*/
        public function douglasPeuckerReduction(Shape $shape, Shape $newShape, $tolerance, $firstIdx, $lastIdx)
        {
            if ($lastIdx <= $firstIdx + 1) {
                // overlapping indexes, just return
                return;
            }
 
            // retrieve all points for subsequent processing
            $points = $shape->points();
 
            // loop over the points between the first and last points
            // and find the point that is the furthest away
 
            $maxDistance = 0.0;
            $indexFarthest = 0;
 
            $firstPoint = $points[$firstIdx];
            $lastPoint = $points[$lastIdx];
 
            for ($idx = $firstIdx + 1; $idx < $lastIdx; $idx++) {
                $point = $points[$idx];
 
                $distance = $this->orthogonalDistance($point, $firstPoint, $lastPoint);
 
                // only keep the point with the greatest distance
                if ($distance > $maxDistance) {
                    $maxDistance = $distance;
                    $indexFarthest = $idx;
                }
            }
 
            // if the point that is furthest away is within the tolerance,
            // it is simply discarded. Otherwise, it's added to the reduced
            // shape and the algorithm continues
            if ($maxDistance > $tolerance) {
                $newShape->addPoint($points[$indexFarthest]);
 
                // reduce the shape between the starting point to newly found point
                $this->douglasPeuckerReduction($shape, $newShape, $tolerance, $firstIdx, $indexFarthest);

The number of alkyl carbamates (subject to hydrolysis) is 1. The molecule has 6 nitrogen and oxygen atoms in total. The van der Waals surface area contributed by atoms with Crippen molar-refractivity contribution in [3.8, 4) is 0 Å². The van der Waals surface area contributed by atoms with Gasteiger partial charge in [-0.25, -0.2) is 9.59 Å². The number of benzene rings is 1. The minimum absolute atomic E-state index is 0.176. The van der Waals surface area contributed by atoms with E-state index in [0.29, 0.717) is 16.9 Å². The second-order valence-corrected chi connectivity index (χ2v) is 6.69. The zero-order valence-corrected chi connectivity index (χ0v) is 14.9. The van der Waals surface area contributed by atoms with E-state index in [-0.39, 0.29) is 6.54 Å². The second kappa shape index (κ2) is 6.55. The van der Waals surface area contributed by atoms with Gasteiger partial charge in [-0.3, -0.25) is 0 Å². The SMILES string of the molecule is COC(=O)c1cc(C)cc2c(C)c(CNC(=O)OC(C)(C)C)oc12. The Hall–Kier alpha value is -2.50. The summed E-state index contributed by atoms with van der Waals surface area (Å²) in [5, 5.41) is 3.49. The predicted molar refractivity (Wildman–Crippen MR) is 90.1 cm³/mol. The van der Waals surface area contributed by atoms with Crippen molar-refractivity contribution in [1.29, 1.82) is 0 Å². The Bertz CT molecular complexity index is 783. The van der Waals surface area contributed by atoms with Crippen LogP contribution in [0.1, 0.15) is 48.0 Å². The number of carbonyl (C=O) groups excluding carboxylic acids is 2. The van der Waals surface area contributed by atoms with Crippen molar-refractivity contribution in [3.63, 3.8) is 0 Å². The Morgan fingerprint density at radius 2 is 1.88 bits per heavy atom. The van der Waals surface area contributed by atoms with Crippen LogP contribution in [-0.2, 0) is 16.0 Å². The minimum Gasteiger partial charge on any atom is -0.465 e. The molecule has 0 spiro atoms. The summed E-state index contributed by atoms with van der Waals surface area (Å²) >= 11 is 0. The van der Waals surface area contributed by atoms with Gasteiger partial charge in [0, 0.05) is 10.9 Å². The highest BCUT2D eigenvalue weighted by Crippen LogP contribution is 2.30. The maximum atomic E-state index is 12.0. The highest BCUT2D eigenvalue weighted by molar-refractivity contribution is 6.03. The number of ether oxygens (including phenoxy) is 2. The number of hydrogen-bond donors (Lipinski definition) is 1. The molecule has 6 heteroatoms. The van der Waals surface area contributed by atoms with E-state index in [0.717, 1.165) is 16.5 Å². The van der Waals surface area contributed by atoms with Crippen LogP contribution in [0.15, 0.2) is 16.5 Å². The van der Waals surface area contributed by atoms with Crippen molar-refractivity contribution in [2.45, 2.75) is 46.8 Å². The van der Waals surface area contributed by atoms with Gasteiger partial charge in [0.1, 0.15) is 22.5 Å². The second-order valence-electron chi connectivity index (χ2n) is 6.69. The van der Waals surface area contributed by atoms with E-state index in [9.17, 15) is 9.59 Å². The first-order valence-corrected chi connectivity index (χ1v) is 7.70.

// reduce the shape between the newly found point and the finishing point
                $this->douglasPeuckerReduction($shape, $newShape, $tolerance, $indexFarthest, $lastIdx);
            }
        }
 
        /**
         * Calculate the orthogonal distance from the line joining the
         * $lineStart and $lineEnd points from $point
         *
         * @param   ShapePoint  $point      The point the distance is being calculated for
         * @param   ShapePoint  $lineStart  The point that starts the line
         * @param   ShapePoint  $lineEnd    The point that ends the line
         * @return  float   The distance in geographic coordinate system degrees
         */
        public function orthogonalDistance($point, $lineStart, $lineEnd)
        {
            $area = abs(
                (
                    $lineStart->lat * $lineEnd->lng
                  + $lineEnd->lat * $point->lng
                  + $point->lat * $lineStart->lng
                  - $lineEnd->lat * $lineStart->lng
                  - $point->lat * $lineEnd->lng
                  - $lineStart->lat * $point->lng
                ) / 2
            );
 
            $bottom = sqrt(pow($lineStart->lat - $lineEnd->lat, 2) + pow($lineStart->lng - $lineEnd->lng, 2));
 
            return $area / $bottom * 2.0;
        }
    }
?>

In the next section I'll show you how to use the three PHP classes we've just created.

In This Article